There's something wistfully apt about the Lemonheads' relative obscurity. Despite a long career based on short songs, Evan Dando is neither a promising young artist anymore nor a reliably established alt act, but he still keeps chugging, unwilling to follow Buffalo Tom or Belly into that dark night. And yet, he hasn't reinvented himself as a bold businesswoman like old friend/muse Julianna Hatfield, nor has he graduated to éminence grise like fellow Bostonian J Mascis. Instead, Dando remains plain ol' Dando, occupying just enough of the public consciousness to qualify for a career but not enough to suggest a revival any time soon. Despite the recent reissue of It's a Shame About Ray, which showed just how sturdy his seemingly slight songs could be, his music is well served by his way-left-of-the-dial place in pop culture, as two new reissues reveal.
For most bands, The Hotel Sessions might seem like a curious release-- or at least curiously timed. Maybe 10 years late. It's a collection of demos recorded to a friend's Walkman at a hotel in Bondi Beach, Australia. Dando says he can't remember if he recorded it at the tail end of 1992 or in the early days of 1993, but that amnesia only adds to the record's stoner charm. It's just him and an acoustic guitar, although the tape hiss and pot smoke should get songwriting credits. You can almost hear the rumpled sheets and bad painting on the wall.
Most of these songs would eventually appear in polished studio form on Come on Feel the Lemonheads, which was their best-selling album but not their best and which has been dollar-bin fodder for the vast majority of its shelf life. Yet these tunes might actually have more charm in this woozy setting, as hits such as "Into Your Arms" sound sweeter and the line, "If I was a booger, would you blow your nose?" sounds bittersweeter (somehow). On the other hand, certain aspects of Dando's songwriting still sound mired in the period, as if preserved in alt amber: "Paid to Smile", he explains, was inspired by doing a string of radio performances with a hard-working and enthusiastic publicist. "Please don't hold the door, I can work the handle on any door," he sings before dismissing her efforts summarily: "You get paid to smile." How 90s is that?
Still, I'd much rather hear Dando's outtakes than, say, Rivers Cuomo's, if only because these pre-emo demos walk the line between introverted and extroverted rather than embrace self-absorption like a business plan. Somehow, Dando's nonchalance here-- his stoned cadences, fleeting hooks, loose-limbed guitar playing, and generally rumpled demeanor-- comes across as a weird but sincere gregariousness. That makes The Hotel Sessions an ideal Lemonheads retrospective, summing up the band's appeal more authoritatively than a conventional collection of hits ever could.
Laughing All the Way to the Cleaners is a conventional collection of hits. Named after the group's first release, when Dando was the drummer, this 2xCD, UK-only comp might be too generous at nearly 50 tracks. The familiar songs are all here: "It's a Shame About Ray" and "Mrs. Robinson" serve as disc openers, and "Into Your Arms" and "Frank Mills" aren't too deep in the tracklist. But so are never-charted singles, fan faves, and deep-album cuts such as "If I Could Talk I'd Tell You" and "Confetti", which testify to Dando's deceptively tight craftsmanship. On the other hand, what does it say about your catalog when goofy, one-off, one-listen experiments like "Rick James Style" and your unbearably ironic New Kids on the Block cover make your greatest hits?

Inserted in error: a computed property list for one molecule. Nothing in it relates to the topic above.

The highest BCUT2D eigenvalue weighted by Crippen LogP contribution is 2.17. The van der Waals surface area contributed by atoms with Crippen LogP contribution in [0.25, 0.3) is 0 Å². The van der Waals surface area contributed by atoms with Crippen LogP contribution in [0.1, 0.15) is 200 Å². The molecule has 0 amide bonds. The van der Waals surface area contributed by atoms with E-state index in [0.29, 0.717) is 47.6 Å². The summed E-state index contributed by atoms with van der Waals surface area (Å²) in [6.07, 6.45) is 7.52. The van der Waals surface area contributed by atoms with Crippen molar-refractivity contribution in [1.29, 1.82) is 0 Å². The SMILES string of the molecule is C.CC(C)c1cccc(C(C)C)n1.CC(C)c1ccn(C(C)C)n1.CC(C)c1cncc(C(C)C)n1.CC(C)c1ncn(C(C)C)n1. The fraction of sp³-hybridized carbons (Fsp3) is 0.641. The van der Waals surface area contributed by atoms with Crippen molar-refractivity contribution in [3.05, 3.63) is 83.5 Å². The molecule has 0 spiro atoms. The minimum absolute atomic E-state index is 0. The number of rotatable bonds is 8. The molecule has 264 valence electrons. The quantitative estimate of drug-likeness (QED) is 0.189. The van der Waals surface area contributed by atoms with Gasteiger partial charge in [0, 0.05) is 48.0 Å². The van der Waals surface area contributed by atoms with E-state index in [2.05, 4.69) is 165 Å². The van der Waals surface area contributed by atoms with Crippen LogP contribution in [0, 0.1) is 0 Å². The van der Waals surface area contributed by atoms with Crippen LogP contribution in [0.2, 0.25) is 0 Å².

Speaking of covers, Laughing is full of them. Dando has always cast a wide net, but the 90s being the 90s, there seems to be a cheeky "Step by Step" (NKOTB) for every sincere "Frank Mills" (Hair). Their take on Simon & Garfunkel's "Mrs. Robinson" still sounds fairly redundant 20 years later, although the bong solo is a nice way to undercut the generational solemnity, and Randy Alvey & the Green Fuz's "Green Fuz" is certainly not the obvious choice from Varshons. On the other hand, Dando's version of Michael Nesmith's "Different Drum" exudes all the youthful self-determination that has given the song such a long life, and "Brass Buttons" and "Just Can't Take It Anymore" suggest he might have a full-length Gram Parsons covers album in him someday.
These covers are pleasant diversions, never definitive but not without a sense of self-critical commentary either. Dando is telling us how to listen to his music and how to triangulate his sound, which is more than Laughing does. By forgoing a chronological tracklist in favor of a jumble of tunes, the comp downplays any sense of transformation and growth, suggesting a flatness to Dando's craft. Rambunctious early tracks "Mallo Cup" and "Hate Your Friends" jostle against cleaner, more streamlined tunes "The Turnpike Down" and "Pittsburgh", but Laughing doesn't note the discrepancy, much less explain it. It's not that the Lemonheads demand a strict history, but there's no animating thesis here, no sense of the shape of Dando's improbable career. In short, there's no reason why we're listening to these particular songs in this particular order. All this comp tells us is that Dando wrote some great songs over the last 25 years, but we knew that already.
This definitive 2CD set delivers a very comprehensive overview of the contribution that Evan Dando and his various cohorts made to the alternative rock scene during their creative heyday in their early nineties. The bulk of the 47 tracks showcased here date from this highly productive period in Dando’s rather erratic career, including self-penned gems such as “It’s A Shame About Ray” and an eclectic assortment of cover versions led by Simon and Garfunkel’s “Mrs. Robinson,” Suzanne Vega’s “Luka” and the late great Kirsty MacColl’s “He’s On the Beach”.